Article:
The robin is said to have burned its breast, making it red, by throwing itself onto the wren to stifle the flames which were burning it when it was bringing fire to mankind. The Welsh for robin ‘bronrhuddyn‘ means ‘scorched breast’. Others say that the robin was part of a relay of birds that brought fire from the sun for mankind. The robin held the brand too close to the flames and burned its breast. In Scotland and Cornwall, a game called Robin’s Alight was played. It involved passing a burning brand from hand to hand and the person holding it when the flames went out had to pay a forfeit. Robins were associated with fire rituals, and until recently in Wales it was thought that anyone who killed a robin would have his house burned down.

The lore that surrounds the robin indicates that it was a sacred, protected bird in the past. In Norse myth the robin was sacred to Thor, god of lightening and was under his protection. In Germany it was thought the presence of a robin averted lightening. Legend has it that if a robin finds a dead human body in the woods it will cover it with leaves.  Harming a robin is very bad luck and will result in your house being struck by lightning, ills of the hands and legs or even death:

The robin and the lintil, the laverock and the wren,

Them that harries their nests will never thrive again.

In mediaeval times the wassailing ceremony to welcome the New Year involved hanging up gifts of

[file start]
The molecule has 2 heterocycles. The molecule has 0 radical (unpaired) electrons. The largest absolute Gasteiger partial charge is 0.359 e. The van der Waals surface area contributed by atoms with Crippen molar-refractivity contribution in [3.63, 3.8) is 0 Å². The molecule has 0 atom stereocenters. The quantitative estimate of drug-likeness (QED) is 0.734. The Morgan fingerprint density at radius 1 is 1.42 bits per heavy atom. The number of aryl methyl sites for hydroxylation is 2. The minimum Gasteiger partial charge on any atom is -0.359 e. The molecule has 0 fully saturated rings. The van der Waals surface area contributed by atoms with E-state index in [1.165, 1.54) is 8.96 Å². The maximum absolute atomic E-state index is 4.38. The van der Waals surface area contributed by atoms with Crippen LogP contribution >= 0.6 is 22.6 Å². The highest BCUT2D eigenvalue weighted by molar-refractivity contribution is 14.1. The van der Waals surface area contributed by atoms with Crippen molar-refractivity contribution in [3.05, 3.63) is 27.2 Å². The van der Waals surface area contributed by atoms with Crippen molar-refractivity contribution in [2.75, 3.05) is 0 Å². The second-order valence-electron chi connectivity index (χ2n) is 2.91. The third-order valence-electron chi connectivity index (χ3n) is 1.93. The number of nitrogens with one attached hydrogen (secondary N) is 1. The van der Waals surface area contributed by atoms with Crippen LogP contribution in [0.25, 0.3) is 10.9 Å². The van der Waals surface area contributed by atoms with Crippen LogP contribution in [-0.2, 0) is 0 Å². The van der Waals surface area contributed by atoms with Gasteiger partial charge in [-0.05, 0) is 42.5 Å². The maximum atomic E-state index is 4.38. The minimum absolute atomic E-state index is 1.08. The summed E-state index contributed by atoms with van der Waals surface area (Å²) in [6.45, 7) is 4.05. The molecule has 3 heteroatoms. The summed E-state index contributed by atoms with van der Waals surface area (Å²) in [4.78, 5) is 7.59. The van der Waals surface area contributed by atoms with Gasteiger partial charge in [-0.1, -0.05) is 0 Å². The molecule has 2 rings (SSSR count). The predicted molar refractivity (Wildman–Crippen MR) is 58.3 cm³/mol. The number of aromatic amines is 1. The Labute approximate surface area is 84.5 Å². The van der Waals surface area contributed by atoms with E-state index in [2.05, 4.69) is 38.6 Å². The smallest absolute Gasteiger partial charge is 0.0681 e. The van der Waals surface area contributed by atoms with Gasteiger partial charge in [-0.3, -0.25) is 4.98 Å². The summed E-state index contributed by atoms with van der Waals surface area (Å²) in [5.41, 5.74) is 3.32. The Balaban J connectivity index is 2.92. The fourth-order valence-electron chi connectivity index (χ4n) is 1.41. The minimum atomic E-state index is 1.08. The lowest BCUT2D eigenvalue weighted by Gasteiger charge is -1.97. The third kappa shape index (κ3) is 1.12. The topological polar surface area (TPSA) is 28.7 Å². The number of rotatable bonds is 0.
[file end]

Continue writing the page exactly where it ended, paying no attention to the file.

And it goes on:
food for the robins who were good spirits and brought luck for the coming year. When you see the first robin of the year it is still the custom to make a wish, for if the bird flies away before you have decided what you want you will have no luck in the coming year.

The robin is associated with fire, particularly the fire of the sun at the winter solstice.  Its red breast marks it as a fire bird in the midst of winter. The French ceremony of spitting the robin on the hazel twig at Imbolc symbolised the banishing of the power of darkness and winter.

© Anna Franklin, Yule, History, Lore and Celebration, Lear Books, 2010


Author: annafranklinblog

Anna Franklin is the High Priestess of the Hearth of Arianrhod, which runs teaching circles, a working coven, and the annual Mercian Gathering, a Pagan camp which raises money for charity. She regularly speaks at conferences, moots and workshops around the country. She is the author of many books on witchcraft and Paganism, including the popular Pagan Ways Tarot, Sacred Circle Tarot, The Fairy Ring, Herb Craft, Magical Incenses and Oils, Personal Power, A Romantic Guide to Handfasting, Familiars, The Oracle of the Goddess, Hearth Witch, The Path of the Shaman and The Hearth Witch’s Compendium. Anna’s books have been translated into nine languages.

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